Paul said the tail numbers on an aircraft can be looked up to get info about it. You can find out the history of the plane you’re about to board.

Tony said a friend of his had to upgrade to the Sierra operating system to get the latest version of Final Cut to work. When he did that he was also required to buy a $9.95 iCloud account for more drive space that Sierra required. Normally, you get 5 gig on iCloud for free. Paul’s solution was to use the properties (the cog icon) to find the iCloud settings. There are check boxes you can set to specify what gets synched. You can uncheck what you don’t want to be backed up. With fewer things to back up, Sierra won’t require the upgraded iCloud account.

Paul said it’s ok to buy the extra storage but be aware of how it’s being used. It may be unnecessary and, if you don’t keep track of what’s going on, you may eventually need even more storage space. Consider storing your data locally, not on iCloud. To see how much of iCloud you’re using, on the iPhone go to setting -> iCloud -> manage.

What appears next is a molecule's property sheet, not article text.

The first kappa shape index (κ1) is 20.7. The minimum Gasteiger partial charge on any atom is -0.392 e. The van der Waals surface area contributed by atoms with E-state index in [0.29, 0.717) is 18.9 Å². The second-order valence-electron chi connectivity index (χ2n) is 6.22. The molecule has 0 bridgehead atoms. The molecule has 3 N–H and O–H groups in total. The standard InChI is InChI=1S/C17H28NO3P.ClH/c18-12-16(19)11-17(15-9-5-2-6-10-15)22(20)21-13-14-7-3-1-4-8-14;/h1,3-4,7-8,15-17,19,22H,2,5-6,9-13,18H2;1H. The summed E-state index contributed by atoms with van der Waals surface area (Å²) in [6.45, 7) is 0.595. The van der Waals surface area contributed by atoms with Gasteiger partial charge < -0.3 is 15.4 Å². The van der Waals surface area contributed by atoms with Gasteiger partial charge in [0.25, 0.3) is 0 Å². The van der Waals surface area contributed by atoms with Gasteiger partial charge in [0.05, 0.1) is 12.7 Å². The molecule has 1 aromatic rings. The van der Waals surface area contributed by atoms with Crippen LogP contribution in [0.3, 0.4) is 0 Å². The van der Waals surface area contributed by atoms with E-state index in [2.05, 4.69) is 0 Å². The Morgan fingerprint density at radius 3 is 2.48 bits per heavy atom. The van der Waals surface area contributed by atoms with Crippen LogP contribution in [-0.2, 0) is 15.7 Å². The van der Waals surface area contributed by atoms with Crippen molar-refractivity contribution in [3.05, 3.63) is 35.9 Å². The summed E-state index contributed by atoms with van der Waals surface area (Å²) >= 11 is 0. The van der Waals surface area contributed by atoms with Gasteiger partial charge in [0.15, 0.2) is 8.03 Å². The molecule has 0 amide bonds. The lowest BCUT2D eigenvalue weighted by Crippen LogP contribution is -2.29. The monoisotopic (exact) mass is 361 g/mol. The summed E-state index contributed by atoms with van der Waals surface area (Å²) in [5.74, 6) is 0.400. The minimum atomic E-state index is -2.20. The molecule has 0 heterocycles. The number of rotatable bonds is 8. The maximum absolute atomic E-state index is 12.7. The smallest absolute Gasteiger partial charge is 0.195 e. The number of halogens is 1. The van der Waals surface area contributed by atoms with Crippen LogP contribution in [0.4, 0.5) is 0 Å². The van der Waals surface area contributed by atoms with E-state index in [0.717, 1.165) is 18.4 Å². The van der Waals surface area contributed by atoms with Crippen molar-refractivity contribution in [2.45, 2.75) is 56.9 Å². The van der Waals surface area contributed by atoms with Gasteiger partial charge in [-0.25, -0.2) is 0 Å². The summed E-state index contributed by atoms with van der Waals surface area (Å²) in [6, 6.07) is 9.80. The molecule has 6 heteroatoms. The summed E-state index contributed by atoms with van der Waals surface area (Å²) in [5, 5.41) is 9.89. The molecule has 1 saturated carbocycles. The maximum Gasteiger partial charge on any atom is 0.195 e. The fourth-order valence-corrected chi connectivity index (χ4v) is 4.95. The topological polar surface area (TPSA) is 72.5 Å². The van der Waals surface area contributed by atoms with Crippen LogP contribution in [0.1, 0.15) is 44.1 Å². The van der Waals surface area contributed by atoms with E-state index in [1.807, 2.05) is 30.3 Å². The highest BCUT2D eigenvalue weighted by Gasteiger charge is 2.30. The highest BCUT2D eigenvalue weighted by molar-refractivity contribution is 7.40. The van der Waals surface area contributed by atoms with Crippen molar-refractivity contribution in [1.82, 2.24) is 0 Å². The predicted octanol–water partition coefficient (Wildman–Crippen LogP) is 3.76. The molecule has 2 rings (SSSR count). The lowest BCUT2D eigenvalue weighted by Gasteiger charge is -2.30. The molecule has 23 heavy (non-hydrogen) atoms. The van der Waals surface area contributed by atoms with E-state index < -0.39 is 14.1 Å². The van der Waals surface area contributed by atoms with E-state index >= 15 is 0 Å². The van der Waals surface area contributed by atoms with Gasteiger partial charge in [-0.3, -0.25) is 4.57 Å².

Glenn went online to get more details about the extra iCloud storage and found it’s 99 cents a month for 50 gig.

Glenn also suggested looking at the settings in Final Cut and seeing if it can be set to store its data locally and not on iCloud.

Paul had encountered the problem of not having enough free memory on his iPhone when trying to install the 1.6 gigs of the IOS 10 upgrade. He removed about 2 gig of data to gain back some space but the free space only changed from .5 gig to about .75 gig. He discovered he had to do a factory reset of the phone to gain back the space he thought he should have. The steps are…
1) Back up the phone. Plug the iPhone into iTunes and choose the option to “back up to this machine”.
2) Do a cleaning of unwanted data & apps and back up again.